Later on, after Updike ceased to seem like such a threat, I went through a period of feeling deeply censorious of Philip Roth, because he didn’t seem to care about his many glaring technical deficiencies as a fiction writer, and because his admirers didn’t seem to, either. Roth’s writing seemed to me, as Kraus says of Heine’s, “always and overplainly informative,” which was why, I believed, the philistines had come to tolerate him a lot better than he tolerated the philistines. As with Updike, my judgments had a flavor of Krausian moralism: Roth was lazy, Roth was an asshole, etc. Naturally, I believed that I was merely sticking up for vital aesthetic virtues—a fiction writer ought to be able to write good dialogue, create convincing and well-rounded female characters, and let a story tell itself without discursive intrusions—but these “vital” virtues happened to coincide with some of my own abilities as a fiction writer. To make my moral case against Roth, I had to ignore or downplay other plausible virtues, most notably Roth’s heroic fearlessness of his readers’ moral judgments, because I subterraneanly envied his fearlessness and wanted people to pay attention to me and not him. This was the kind of thing that Nietzsche had in mind when he mocked the “slave” mentality of moral judgments.

“Heine and the Consequences” is the document of Kraus’s struggle to overcome his great precursor. On his own terms, he may have succeeded; his best-known and most shattering work, The Last Days of Mankind (a documentary “drama” of the First World War) was written in the decade that followed. German readers, however, are not so convinced that he vanquished Heine. My friend Daniel Kehlmann, the Austrian novelist, loves the essay and grants that Kraus scores a lot of points off Heine in it. “But,” he says, “Heine is still wonderful, too.”

 

5 COMMENTS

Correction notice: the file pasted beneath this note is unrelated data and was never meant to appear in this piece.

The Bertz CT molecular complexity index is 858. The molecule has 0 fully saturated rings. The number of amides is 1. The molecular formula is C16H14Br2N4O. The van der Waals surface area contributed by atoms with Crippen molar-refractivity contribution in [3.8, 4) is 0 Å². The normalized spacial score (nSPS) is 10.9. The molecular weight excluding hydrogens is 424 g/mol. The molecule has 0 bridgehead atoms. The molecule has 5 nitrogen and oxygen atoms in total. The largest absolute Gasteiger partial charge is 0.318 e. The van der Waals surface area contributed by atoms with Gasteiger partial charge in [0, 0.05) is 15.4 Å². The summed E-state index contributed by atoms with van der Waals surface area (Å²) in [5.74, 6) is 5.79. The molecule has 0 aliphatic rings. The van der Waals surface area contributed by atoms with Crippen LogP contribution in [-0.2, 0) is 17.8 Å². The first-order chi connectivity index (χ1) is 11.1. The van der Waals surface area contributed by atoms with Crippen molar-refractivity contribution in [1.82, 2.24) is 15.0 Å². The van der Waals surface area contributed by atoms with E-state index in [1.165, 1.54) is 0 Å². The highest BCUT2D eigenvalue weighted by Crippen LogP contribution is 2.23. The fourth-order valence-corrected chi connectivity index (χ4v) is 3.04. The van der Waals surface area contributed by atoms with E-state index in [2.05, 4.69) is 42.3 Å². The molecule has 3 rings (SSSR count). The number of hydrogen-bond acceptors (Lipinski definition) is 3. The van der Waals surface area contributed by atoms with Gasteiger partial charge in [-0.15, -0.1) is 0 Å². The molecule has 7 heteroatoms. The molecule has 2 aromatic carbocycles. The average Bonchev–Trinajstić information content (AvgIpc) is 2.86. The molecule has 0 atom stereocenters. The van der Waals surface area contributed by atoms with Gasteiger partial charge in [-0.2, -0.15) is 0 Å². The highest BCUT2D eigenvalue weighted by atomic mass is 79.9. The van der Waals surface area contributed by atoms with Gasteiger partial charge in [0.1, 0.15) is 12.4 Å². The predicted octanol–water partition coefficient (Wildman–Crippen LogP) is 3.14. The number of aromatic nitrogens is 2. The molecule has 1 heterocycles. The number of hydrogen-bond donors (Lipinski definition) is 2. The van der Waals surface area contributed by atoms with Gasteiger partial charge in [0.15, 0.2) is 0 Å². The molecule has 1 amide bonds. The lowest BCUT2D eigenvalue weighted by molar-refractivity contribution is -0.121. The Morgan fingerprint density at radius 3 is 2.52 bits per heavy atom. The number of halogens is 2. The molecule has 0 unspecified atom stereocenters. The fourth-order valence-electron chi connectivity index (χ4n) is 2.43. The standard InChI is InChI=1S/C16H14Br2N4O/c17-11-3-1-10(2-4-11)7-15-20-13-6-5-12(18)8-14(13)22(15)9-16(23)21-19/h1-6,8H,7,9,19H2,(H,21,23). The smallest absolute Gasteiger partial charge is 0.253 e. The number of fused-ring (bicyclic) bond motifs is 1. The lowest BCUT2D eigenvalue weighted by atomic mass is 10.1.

Franzen on Kraus: Footnote 48

September 5, 2013 | by

Oskar Kokoschka's 1925 portrait of Karl Kraus. Oil on canvas, 65 x 100 cm, Museum Moderner Kunst, Vienna.

Oskar Kokoschka’s 1925 portrait of Karl Kraus. Museum Moderner Kunst, Vienna.

This week, to celebrate the launch of our Fall issue, we will preview a few of our favorite footnotes from “Against Heine,” Jonathan Franzen’s translation of the Austrian writer Karl Kraus. Click here to get your subscription now!

And Heine had a talent for being embraced by young souls and thus associated with young experiences.48 

(p. 210)

48 J. D. Salinger might be an example of an American writer whose reputation has similarly benefitted from being read in people’s youth. But consider here, too, the periodic arguments from Bob Dylan fans that Dylan deserves the Nobel Prize in Literature.

 

1 COMMENT

Franzen on Kraus: Footnote 18

September 4, 2013 | by

Oskar Kokoschka's 1925 portrait of Karl Kraus. Oil on canvas, 65 x 100 cm, Museum Moderner Kunst, Vienna.

Oskar Kokoschka’s 1925 portrait of Karl Kraus. Museum Moderner Kunst, Vienna.

This week, to celebrate the launch of our Fall issue, we will preview a few of our favorite footnotes from “Against Heine,” Jonathan Franzen’s translation of the Austrian writer Karl Kraus. Click here to get your subscription now!

People are very talented in the jungle, and talent begins in the East around the time you reach Bucharest.18

(p. 196)